We need to mobilize greater resources to finance infrastructure in Africa. To manage that effectively will require $93 billion per year and will require mobilizing domestic resources, private sector funds, and multilateral financing. Leveraging capital markets is crucial to improving our approach to infrastructure.

We need to prioritize the kind of infrastructure projects that will help us deliver “power-for-all” – universal access to electricity. Access to power is absolutely vital to Africa’s development. Africa has 50% of the world’s renewable energy, but it remains largely untapped. Developing energy infrastructure will drive rapid economic and social development. We should target investment toward renewable energy – solar, hydropower, geothermal, wind. And we should have a two track approach - supporting a combination of large, transformative regional power projects and smaller projects that can be implemented more quickly to create immediate impact in local communities.

Africa’s private sector accounts for 70 percent of investment, 70 percent of output and 90 percent of employment. The private sector can drive industrialization in Africa and unlock wealth at all levels of society. The Bank needs to develop its private sector operations.

Back in 2005, the Bank was lending $250 million. By 2013, it was lending $2.1 billion. Clearly, a lot is being done in private sector, but it is still not meeting the needs. For inclusive growth, we have to direct financing to empower entrepreneurship for those that impact the majority of the population – SMEs in the private sector. As President, I will work to build the financial intermediaries needed to deliver affordable financing to African companies. We will establish business development advisory services targeted at positioning SMEs to secure venture capital and private equity funds.

The equity capital market accounts for $1.5 trillion per year, but these funds are heavily concentrated in just three countries: South Africa, Nigeria, and Namibia.  We need to deepen the market to mobilize financing – we need to get these funds to smaller and fragile countries. It can’t all go to the same three places, that’s not real progress.

We also need to mobilize domestic resources. Non-regional donors must have a leveraging effect. There are a lot of domestic resources in Africa: such as pension funds, sovereign wealth funds, and diaspora funds – and we have to unlock them. We have $158 billion in sovereign wealth funds alone. We need to put it to good use.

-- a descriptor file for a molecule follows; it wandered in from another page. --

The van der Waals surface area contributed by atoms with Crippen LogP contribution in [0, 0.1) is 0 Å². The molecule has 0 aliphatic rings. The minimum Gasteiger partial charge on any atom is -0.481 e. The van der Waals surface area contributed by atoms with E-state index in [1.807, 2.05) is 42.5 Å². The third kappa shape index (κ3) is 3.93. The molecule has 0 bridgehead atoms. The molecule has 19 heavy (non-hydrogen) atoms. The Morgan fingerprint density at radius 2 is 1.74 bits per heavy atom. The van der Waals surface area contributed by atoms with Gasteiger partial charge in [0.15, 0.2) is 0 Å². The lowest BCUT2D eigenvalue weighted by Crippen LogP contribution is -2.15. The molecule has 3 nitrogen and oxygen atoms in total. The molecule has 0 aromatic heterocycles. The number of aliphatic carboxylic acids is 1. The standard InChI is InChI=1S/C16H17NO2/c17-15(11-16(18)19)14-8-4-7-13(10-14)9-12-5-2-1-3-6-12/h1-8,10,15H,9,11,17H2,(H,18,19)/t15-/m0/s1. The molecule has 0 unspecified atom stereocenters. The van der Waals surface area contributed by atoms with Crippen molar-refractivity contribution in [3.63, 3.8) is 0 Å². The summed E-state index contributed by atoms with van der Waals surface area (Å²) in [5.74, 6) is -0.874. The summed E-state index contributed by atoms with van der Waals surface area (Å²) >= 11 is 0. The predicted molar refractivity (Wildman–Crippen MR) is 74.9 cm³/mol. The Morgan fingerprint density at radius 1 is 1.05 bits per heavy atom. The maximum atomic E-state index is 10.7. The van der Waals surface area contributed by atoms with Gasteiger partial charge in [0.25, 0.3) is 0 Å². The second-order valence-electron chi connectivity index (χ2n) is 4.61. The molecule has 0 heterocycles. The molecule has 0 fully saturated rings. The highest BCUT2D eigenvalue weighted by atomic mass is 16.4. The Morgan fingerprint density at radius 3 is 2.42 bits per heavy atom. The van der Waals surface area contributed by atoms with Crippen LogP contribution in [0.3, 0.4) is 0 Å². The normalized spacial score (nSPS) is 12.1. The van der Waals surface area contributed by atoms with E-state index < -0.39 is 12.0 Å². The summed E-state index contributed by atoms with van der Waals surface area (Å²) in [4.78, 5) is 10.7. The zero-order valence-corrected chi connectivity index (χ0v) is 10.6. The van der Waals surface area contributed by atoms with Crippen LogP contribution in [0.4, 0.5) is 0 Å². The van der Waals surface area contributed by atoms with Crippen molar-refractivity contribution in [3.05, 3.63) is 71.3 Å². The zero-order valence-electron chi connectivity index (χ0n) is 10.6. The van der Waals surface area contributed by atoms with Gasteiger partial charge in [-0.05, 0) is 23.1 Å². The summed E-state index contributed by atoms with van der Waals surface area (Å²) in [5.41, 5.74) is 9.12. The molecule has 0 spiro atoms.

And we need to prioritize blended finance - combining public and private financing - to reduce risk exposure to the private sector.

We need to work with governments to lower the cost of doing business across Africa. Currently 18 out of the 25 least competitive countries are in Africa. This needs to change. Enabling the private sector will increase the opportunities in the job market. Changes need to be made to address the fact that the economic growth we have today is jobless growth. And we need to pay special attention to unemployment among two populations: youth and women.

30 million youths enter the market annually, and we need to create jobs for them. This is not just an economic priority. It is a security investment. Without jobs, we face economic, social, and political risks. As many of you know, the majority of youth who turn to violence have no job—and seemingly no options. 50% of young fighters in Sierra Leone and Liberia participated in the violence because they didn’t have jobs.

And we’re facing a migration crisis – largely due to an absence of jobs for our young people. I want to build an Africa that keeps and attracts talented, hardworking people. Our people should not be boarding ships, putting themselves at incredible risk, in search of hope and a chance to make something of their lives. That’s why I believe we must build a more prosperous continent that will give hope and opportunities to tens of millions of our youth. We want an Africa where they want to stay, not an Africa they want to move away from.

You can’t develop without women. Investing in women is not just the right thing to do, but also the smart thing to do. Women are the primary source for growth in local economies. Yet today, 64 million more women than men are unemployed in Africa. And if we don’t address women’s unemployment, we’re not going to make a dent in the broader unemployment crisis. Women need access to education, technology, jobs, and financing.

As president, I will lead the African Development Bank to implement an Annual Gender Score Card and an African Women Empowerment Index, because we shouldn’t just talk about women empowerment – we should actually do it and measure that we’re doing it well.

And with 50% of Africa’s farmers being women, we must commit to reviving the rural economies for their benefit as much as anyone else’s.

We need to change the way we see agriculture – it’s not merely about development, it’s an economic driver. If you use agriculture as an engine to revive rural economies you create new prosperity zones for the people and that will have an impact on reducing insecurity problems.

Africa has 65% of all the arable land left to feed the 9 billion people in the world by 2050. Transforming the agriculture sector will have the largest impact on inclusive growth on the continent, given that 70-80% of the labor force is engaged in the sector but are locked into poverty.